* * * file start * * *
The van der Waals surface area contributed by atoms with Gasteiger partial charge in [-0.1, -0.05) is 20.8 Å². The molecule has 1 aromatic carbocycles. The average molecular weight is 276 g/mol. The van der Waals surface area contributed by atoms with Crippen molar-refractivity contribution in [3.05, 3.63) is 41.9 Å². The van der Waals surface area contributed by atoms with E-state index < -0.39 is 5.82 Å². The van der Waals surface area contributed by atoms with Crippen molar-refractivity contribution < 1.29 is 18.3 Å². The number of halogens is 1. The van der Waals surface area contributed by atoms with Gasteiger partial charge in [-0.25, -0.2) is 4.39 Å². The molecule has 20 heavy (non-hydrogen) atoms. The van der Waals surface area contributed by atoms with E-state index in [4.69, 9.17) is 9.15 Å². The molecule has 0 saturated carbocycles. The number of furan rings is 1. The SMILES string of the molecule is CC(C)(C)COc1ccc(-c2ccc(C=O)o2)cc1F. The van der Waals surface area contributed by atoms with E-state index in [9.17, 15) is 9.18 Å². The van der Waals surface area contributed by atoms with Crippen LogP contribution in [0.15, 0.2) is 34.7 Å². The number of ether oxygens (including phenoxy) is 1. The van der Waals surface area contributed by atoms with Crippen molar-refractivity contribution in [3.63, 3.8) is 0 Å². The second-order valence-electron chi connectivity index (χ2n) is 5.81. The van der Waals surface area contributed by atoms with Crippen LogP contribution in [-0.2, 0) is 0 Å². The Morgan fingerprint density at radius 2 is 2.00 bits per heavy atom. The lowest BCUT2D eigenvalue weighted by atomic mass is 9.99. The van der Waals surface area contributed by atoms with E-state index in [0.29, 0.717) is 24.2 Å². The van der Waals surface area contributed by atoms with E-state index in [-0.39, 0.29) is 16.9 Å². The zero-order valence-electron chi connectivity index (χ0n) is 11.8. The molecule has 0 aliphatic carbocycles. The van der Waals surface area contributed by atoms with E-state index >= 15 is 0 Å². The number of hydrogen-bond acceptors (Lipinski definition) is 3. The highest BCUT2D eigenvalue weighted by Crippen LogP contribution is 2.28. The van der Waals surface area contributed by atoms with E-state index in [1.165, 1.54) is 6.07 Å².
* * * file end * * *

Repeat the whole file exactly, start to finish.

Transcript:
The van der Waals surface area contributed by atoms with Gasteiger partial charge in [-0.1, -0.05) is 20.8 Å². The molecule has 1 aromatic carbocycles. The average molecular weight is 276 g/mol. The van der Waals surface area contributed by atoms with Crippen molar-refractivity contribution in [3.05, 3.63) is 41.9 Å². The van der Waals surface area contributed by atoms with E-state index < -0.39 is 5.82 Å². The van der Waals surface area contributed by atoms with Crippen molar-refractivity contribution < 1.29 is 18.3 Å². The number of halogens is 1. The van der Waals surface area contributed by atoms with Gasteiger partial charge in [-0.25, -0.2) is 4.39 Å². The molecule has 20 heavy (non-hydrogen) atoms. The van der Waals surface area contributed by atoms with E-state index in [4.69, 9.17) is 9.15 Å². The molecule has 0 saturated carbocycles. The number of furan rings is 1. The SMILES string of the molecule is CC(C)(C)COc1ccc(-c2ccc(C=O)o2)cc1F. The van der Waals surface area contributed by atoms with E-state index in [9.17, 15) is 9.18 Å². The van der Waals surface area contributed by atoms with Crippen LogP contribution in [0.15, 0.2) is 34.7 Å². The number of ether oxygens (including phenoxy) is 1. The van der Waals surface area contributed by atoms with Crippen molar-refractivity contribution in [3.63, 3.8) is 0 Å². The second-order valence-electron chi connectivity index (χ2n) is 5.81. The van der Waals surface area contributed by atoms with Crippen LogP contribution in [-0.2, 0) is 0 Å². The Morgan fingerprint density at radius 2 is 2.00 bits per heavy atom. The lowest BCUT2D eigenvalue weighted by atomic mass is 9.99. The van der Waals surface area contributed by atoms with E-state index in [0.29, 0.717) is 24.2 Å². The van der Waals surface area contributed by atoms with E-state index in [-0.39, 0.29) is 16.9 Å². The zero-order valence-electron chi connectivity index (χ0n) is 11.8. The molecule has 0 aliphatic carbocycles. The van der Waals surface area contributed by atoms with E-state index >= 15 is 0 Å². The number of hydrogen-bond acceptors (Lipinski definition) is 3. The highest BCUT2D eigenvalue weighted by Crippen LogP contribution is 2.28. The van der Waals surface area contributed by atoms with E-state index in [1.165, 1.54) is 6.07 Å².